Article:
Where To Now?

Jessie-Tuggle

The Beat Goes On. A Butt Kicking in Charlotte and More Questions Arise.

Special Guest Writer: Roddy E. Nixon, Jr. AKA Seminole Warrior

Prelude:

William-AndrewsThere is nothing to write about here. The Tee Pee is going to focus on providing insight into the truth going forward. Why waste time on what the entire world, including Stevie Wonder and the late Ray Charles, would have seen as the supreme ass kicking of the year. Let’s get to the heart of the matter. Carolina beat the hell out of Atlanta today and actually showed an element of compassion. Friends, it could have been a LOT WORSE!!!

The most fitting review of this game reveals TWO events that we Falcon fans have grown too damned accustomed to as Atlanta Falcons fans were on full display today.

First, our football team put on yet another pathetic and disgusting performance. For 28 minutes and 21 seconds, we scored not a single damn point, could only account for 240 yards of offense, surrendered five sacks, turned the ball over six times (four recovered by the Kittens), and heard of dissent between coaches and players.

Secondly, in a scene that Falcon fans have grown too damn familiar with, we saw our main man, good ole Arthur Blank, once again pacing the sideline with his arm folded. Once more, we were witness to that same damn sour puss facial expression that we saw so much last year as the clock ticked down towards the funeral services on the Mike Smith era in Atlanta.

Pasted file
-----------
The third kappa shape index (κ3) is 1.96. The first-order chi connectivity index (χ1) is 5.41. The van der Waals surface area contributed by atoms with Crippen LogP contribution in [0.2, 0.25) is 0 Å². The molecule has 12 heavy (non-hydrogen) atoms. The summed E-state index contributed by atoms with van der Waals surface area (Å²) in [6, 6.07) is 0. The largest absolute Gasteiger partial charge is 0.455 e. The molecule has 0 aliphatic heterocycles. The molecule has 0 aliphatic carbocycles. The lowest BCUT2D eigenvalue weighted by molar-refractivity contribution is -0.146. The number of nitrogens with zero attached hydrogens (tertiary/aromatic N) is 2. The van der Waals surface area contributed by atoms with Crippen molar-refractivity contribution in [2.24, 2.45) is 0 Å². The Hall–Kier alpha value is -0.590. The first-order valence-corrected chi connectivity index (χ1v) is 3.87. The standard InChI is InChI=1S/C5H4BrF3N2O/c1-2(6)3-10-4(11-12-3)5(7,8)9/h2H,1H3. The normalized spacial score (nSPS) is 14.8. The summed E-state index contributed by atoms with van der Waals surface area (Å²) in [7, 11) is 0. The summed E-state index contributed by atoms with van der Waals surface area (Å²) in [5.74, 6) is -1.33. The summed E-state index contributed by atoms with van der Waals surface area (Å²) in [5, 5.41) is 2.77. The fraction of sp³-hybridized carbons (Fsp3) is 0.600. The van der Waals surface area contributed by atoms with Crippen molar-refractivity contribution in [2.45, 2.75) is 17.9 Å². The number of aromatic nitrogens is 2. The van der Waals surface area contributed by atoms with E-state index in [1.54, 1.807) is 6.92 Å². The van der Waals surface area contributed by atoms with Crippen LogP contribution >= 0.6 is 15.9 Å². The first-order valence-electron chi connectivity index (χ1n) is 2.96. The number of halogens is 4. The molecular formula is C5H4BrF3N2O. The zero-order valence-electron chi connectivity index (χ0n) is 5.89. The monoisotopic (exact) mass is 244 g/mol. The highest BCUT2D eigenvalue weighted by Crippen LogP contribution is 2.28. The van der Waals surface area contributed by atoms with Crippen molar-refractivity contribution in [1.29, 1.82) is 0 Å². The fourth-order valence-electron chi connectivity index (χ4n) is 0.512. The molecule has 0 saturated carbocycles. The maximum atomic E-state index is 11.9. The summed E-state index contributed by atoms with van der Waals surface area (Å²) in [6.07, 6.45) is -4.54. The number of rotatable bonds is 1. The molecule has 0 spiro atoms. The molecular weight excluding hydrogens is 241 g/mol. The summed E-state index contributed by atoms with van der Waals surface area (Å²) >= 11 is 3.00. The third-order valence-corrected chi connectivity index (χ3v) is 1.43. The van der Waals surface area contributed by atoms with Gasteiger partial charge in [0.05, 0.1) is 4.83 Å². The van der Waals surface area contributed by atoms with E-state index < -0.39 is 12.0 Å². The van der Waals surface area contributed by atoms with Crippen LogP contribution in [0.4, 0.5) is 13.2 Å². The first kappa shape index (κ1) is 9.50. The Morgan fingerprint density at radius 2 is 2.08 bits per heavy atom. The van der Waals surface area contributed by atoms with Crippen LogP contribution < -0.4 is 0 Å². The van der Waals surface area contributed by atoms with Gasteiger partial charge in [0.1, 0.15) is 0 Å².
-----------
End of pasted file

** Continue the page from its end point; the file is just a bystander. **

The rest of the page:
A QUICK NOTE OF CONGRATULATIONS

Claude-HumphreyAgree with me if you choose but I am going to give credit to Jerry Richardson, Ron Rivera, and the Carolina franchise. They HAVE a REAL football team!! The “Kittens” are fundamentally solid in ALL facets of their game. They have been battle tested over the last three years; there was even a time when everyone was calling for the head of their head coach. But along the way, they found something. The “Kittens” stayed true to a philosophy and they executed it.